In an era when digital media is in the palm of your hand and there are multiple sources of news to read or ignore, the concept that large portions of the nation tuned in to same news broadcasts at the same time can seem a little quaint.
Network, adapted by Lee Hall from the 1976 movie of the same name, is firmly rooted in that world of terrestrial television but there is nothing remotely quaint about it. Director Ivo van Hove, video designer Tal Yarden and scenic and lighting designer Jan Versweyveld powerfully employ some very 21st century multimedia techniques to ram home the contemporary relevance of how media can go completely mad.
At the center of this reworking of the movie is Bryan Cranston, in the role of washed-up TV news anchorman Howard Beale who is fired and then rehired in the first moments of the play. Cranston is mesmerizing as he has an on-screen meltdown and then descends into mania before being rehabilitated to messianic status by network executives who exploit his onscreen antics to reap advertising dollars. His musings are however, a searing critique of our age: “The thing we must be most afraid of is the destructive power of absolute beliefs – that we can know anything conclusively.”
All this plays out in a news studio, glass walled control room and an on-stage bar and restaurant. Audience members can sit on stage and be served a full dinner – it’s a premium ticket but be prepared for some up close and personal participation.
Practically all of the action is also relayed on multiple screens above and around the stage. There’s a near constant barrage of countdown clocks and images of archive TV commercials and other TV shows on the fictional UBS network throughout the play. The screens are also where we witness action that takes place off stage – in C-suite offices at the network and even on the street outside the theater. We see Beale’s broadcast in person as he sits at his anchor’s desk center stage and also in extreme close up on the oversize screen directly behind him. The studio cameras, the make-up team and the floor managers are all part of the drama – for news junkies it’s an adrenaline-fueled, backstage peak into the stress of live broadcasts. It’s also unusual to have such a large number of cast members who barely have any lines but are crucial to creating that frantic atmosphere.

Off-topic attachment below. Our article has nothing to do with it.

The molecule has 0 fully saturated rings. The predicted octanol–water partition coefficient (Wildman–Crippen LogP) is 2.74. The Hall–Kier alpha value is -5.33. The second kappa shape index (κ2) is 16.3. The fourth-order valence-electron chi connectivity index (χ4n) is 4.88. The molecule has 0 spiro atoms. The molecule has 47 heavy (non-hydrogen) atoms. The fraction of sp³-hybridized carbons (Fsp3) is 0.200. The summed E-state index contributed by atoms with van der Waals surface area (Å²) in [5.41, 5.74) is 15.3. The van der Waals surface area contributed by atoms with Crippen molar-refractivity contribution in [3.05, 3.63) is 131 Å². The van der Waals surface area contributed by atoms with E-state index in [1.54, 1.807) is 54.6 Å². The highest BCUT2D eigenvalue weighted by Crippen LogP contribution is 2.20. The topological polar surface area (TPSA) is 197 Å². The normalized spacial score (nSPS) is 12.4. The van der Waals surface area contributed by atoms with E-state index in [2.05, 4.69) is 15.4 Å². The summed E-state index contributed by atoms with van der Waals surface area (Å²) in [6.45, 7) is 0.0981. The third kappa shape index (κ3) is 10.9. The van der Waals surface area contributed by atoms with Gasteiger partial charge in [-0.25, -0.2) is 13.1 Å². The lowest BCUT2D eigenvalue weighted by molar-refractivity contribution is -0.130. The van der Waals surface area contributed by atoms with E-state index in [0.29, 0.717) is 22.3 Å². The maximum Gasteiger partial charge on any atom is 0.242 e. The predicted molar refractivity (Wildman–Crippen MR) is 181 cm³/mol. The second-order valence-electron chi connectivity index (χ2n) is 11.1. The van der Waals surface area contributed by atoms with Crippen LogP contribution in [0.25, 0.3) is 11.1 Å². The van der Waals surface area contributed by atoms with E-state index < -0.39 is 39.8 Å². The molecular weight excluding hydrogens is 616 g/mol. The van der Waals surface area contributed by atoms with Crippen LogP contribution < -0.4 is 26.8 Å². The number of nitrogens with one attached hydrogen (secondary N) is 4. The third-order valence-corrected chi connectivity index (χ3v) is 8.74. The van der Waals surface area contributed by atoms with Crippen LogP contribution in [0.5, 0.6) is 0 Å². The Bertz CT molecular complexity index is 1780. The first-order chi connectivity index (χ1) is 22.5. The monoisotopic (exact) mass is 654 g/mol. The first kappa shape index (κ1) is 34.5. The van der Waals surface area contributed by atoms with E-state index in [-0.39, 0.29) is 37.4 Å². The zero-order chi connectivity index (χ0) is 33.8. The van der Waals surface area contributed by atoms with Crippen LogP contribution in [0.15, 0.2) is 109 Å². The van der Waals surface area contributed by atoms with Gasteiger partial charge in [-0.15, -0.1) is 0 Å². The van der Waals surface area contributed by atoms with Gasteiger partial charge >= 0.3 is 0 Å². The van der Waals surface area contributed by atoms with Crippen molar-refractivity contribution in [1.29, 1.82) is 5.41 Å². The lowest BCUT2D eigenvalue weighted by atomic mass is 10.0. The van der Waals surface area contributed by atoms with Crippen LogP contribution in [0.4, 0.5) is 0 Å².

When Beale establishes his catchphrase – “I’m mad as hell and I’m not going to take it anymore,” the words blast in giant script behind him. It’s also the cue for one of the few production anachronisms that grated. On the projection walls, we see a proliferation of people filming themselves repeating the phrase apparently on their smartphones, in a viral sensation akin to the likes of the ice bucket phenomenon. In 1975, filming yourself would have been pretty difficult and broadcasting yourself impossible. If that sounds like quibbling, it’s just an observation of how inured we have become to having access to our own borderless audience.
Further, in this production, the ubiquity of the videos can at times feel like sensory overload. There were moments when it would have been fun to be given a breather to enjoy the retro seventies ads and TV show clips with their flicked hairdos, massive collars and hokey graphics without worrying about missing a crucial moment on stage.
Swirling around Beale’s breakdown are craven TV producers and executives bent on winning the ratings war. Tony Goldwyn, as the suave but morally conflicted friend of Howard’s Max, and Tatiana Maslany, as Diana the ruthless female producer dominating a man’s world, are the stand outs. But their roles are far less compelling and nuanced than Beale’s. There’s also a subplot which revolves around corporate machinations and private equity deals and a romantic liaison of stunningly titillating proportions thrown in. But all that tends to make you long to return Howard Beale and his mental unraveling.
The pace is revived with the morphing of Beale’s news broadcast into a TV show with a live audience. That’s us of course. Barzin Akhavan brings an authentic, zany energy to his role as the warm-up guy who tries to get the theater audience to chant. The theater audience clearly relished the opportunity to yell the catchphrase in unison. Also much to the audience’s delight, Beale eventually leaves his TV studio to mingle in the orchestra seats. Here the multi-media approach pays dividends. We all get a front row seat to his interaction with audience members, courtesy of a live cam that doesn’t miss a thing.
These days, our leader’s thoughts and propaganda arrive unfiltered on our smartphones in real time. In Network, the influence of television is the central theme but as a montage of recent presidents that is played after the curtain call not so subtly suggests – we are all responsible for asking if what we see on our screens can be believed. As Beale advises us, we should perhaps turn off our devices and “strike a blow for sanity.”